Editorial

Thailand cave rescue a wonderful display of humanity

Wednesday, July 11, 2018

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Just as we did in 2010 when 33 Chilean miners were rescued from a collapsed mine 2,300 feet underground after 69 days, we held our collective breaths as rescue workers yesterday successfully took the last of 12 boys and their football coach from a cave in Thailand.

The 13 had gone into the cave on June 23 to explore it after a football training session and became trapped when it was flooded by monsoon rains.

Readers will recall that a team of Thai and international divers began the gruelling rescue effort on Sunday this week, and word from that country yesterday was that after the last four boys and their coach were brought to the surface, a medic and three Navy SEAL divers who had stayed for days with the boys exited the cave.

The world rejoiced on reading the Facebook post stating “Everyone is safe,” as many people, we are sure, were worried for the safety of the boys and the coach when news of their plight first emerged 18 days ago.

Indeed, those concerns grew after the authorities in Thailand suggested that the group would likely have to wait for four months before any attempt to get them out could be mounted, given that monsoon rains were expected to further flood the cave.

But, in what can only be described as a display of humanity, more than 1,000 people from a number of countries volunteered to help rescue the boys and their coach.

That, we believe, is an encouragement of the hope that mankind still places great value on the preservation of life, especially those of the young who will make up the next generation.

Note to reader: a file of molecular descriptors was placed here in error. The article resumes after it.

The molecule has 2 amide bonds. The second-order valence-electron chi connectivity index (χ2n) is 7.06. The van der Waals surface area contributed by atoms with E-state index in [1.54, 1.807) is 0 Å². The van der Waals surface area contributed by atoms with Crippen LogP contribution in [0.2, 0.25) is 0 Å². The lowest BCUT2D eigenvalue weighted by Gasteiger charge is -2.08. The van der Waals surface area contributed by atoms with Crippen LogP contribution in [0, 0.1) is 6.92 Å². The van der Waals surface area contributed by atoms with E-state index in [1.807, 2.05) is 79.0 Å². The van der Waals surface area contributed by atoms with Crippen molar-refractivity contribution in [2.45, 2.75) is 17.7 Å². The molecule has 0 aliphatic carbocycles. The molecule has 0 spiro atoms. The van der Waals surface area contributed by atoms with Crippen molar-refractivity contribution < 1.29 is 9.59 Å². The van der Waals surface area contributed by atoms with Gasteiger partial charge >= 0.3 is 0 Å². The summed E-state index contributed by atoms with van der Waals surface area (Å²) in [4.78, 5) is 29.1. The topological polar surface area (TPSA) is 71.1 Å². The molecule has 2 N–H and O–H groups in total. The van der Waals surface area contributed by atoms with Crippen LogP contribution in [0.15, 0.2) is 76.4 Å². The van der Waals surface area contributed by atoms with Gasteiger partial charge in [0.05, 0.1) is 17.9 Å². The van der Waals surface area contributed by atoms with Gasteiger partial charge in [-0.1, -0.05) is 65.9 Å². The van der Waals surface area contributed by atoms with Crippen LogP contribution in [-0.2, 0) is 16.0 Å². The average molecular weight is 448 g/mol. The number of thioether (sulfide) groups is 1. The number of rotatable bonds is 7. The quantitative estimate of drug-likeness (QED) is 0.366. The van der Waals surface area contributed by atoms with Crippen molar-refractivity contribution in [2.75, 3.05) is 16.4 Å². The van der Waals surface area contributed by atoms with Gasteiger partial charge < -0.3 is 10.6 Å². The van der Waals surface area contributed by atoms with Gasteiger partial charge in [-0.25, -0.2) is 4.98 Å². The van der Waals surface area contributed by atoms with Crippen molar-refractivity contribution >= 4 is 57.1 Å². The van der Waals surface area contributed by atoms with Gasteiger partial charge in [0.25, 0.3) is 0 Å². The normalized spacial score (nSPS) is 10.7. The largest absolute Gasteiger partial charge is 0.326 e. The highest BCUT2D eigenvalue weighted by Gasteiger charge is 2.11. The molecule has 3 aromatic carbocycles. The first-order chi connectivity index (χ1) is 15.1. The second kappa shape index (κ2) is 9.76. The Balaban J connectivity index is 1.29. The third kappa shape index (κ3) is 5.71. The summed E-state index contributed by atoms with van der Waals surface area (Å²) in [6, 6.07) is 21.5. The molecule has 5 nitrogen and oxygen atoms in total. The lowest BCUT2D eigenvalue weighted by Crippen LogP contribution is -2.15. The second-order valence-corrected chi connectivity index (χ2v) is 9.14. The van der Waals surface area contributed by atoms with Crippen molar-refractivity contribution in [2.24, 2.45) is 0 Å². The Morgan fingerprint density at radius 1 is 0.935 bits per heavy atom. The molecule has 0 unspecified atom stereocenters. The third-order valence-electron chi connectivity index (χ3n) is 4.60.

The unison with which the world community greeted the rescue was aptly described thus in a wire service report yesterday: “Cheers erupted from the dozens of volunteers and journalists awaiting news of whether the intricate and high-risk rescue mission had succeeded. Helicopters transporting the boys roared overhead. People on the street cheered and clapped when ambulances ferrying them on the last leg of their journey from the cave arrived at a hospital in Chiang Rai city. Their joy and relief was echoed around the globe by the multitude of people who had watched the long ordeal in widely broadcast newscasts.”

Indeed, one man, Mr Payap Maiming, who helped provide food and necessities to the rescue workers and journalists, was reported as saying: “It's really a miracle. It's hope and faith that has brought us this success.”

Amidst the celebrations, though, we ask the world to spare a thought for Mr Saman Gunan, the former Thai navy diver who died last Friday when he ran out of oxygen while returning from a mission to provide the group with air tanks.

His was the ultimate sacrifice on what was a most dangerous journey, and we hope that he will be appropriately recognised by the Thai Government and the wider international community.

Jamaicans, we hold, can take valuable lessons from this experience as it brings to the fore the concept of communities helping people in need. It also demonstrates that when people unite for good they can achieve truly remarkable results.

Kudos to the Thai Government and all the people who, without prompting, volunteered to save these boys and their coach.

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